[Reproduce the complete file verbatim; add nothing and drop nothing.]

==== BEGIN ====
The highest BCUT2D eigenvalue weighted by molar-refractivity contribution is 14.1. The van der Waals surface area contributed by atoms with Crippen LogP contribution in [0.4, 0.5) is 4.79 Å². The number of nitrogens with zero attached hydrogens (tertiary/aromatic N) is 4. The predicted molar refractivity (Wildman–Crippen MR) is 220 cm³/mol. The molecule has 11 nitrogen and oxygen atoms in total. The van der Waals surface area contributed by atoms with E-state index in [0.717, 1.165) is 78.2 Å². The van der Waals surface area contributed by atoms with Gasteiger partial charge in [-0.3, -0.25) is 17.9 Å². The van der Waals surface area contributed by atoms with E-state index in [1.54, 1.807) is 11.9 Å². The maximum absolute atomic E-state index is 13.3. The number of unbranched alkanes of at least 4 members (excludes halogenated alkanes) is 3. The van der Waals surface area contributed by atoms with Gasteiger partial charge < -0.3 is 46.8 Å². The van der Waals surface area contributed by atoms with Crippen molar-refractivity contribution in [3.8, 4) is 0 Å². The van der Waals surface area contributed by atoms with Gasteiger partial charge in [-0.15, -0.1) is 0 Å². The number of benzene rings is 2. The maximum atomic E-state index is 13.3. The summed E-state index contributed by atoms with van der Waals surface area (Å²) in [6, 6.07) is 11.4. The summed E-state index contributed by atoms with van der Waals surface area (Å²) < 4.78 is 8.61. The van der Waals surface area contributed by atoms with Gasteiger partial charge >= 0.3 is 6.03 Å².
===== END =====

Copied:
The highest BCUT2D eigenvalue weighted by molar-refractivity contribution is 14.1. The van der Waals surface area contributed by atoms with Crippen LogP contribution in [0.4, 0.5) is 4.79 Å². The number of nitrogens with zero attached hydrogens (tertiary/aromatic N) is 4. The predicted molar refractivity (Wildman–Crippen MR) is 220 cm³/mol. The molecule has 11 nitrogen and oxygen atoms in total. The van der Waals surface area contributed by atoms with E-state index in [0.717, 1.165) is 78.2 Å². The van der Waals surface area contributed by atoms with Gasteiger partial charge in [-0.3, -0.25) is 17.9 Å². The van der Waals surface area contributed by atoms with E-state index in [1.54, 1.807) is 11.9 Å². The maximum absolute atomic E-state index is 13.3. The number of unbranched alkanes of at least 4 members (excludes halogenated alkanes) is 3. The van der Waals surface area contributed by atoms with Gasteiger partial charge < -0.3 is 46.8 Å². The van der Waals surface area contributed by atoms with Crippen molar-refractivity contribution in [3.8, 4) is 0 Å². The van der Waals surface area contributed by atoms with Gasteiger partial charge in [-0.15, -0.1) is 0 Å². The number of benzene rings is 2. The maximum atomic E-state index is 13.3. The summed E-state index contributed by atoms with van der Waals surface area (Å²) in [6, 6.07) is 11.4. The summed E-state index contributed by atoms with van der Waals surface area (Å²) < 4.78 is 8.61. The van der Waals surface area contributed by atoms with Gasteiger partial charge >= 0.3 is 6.03 Å².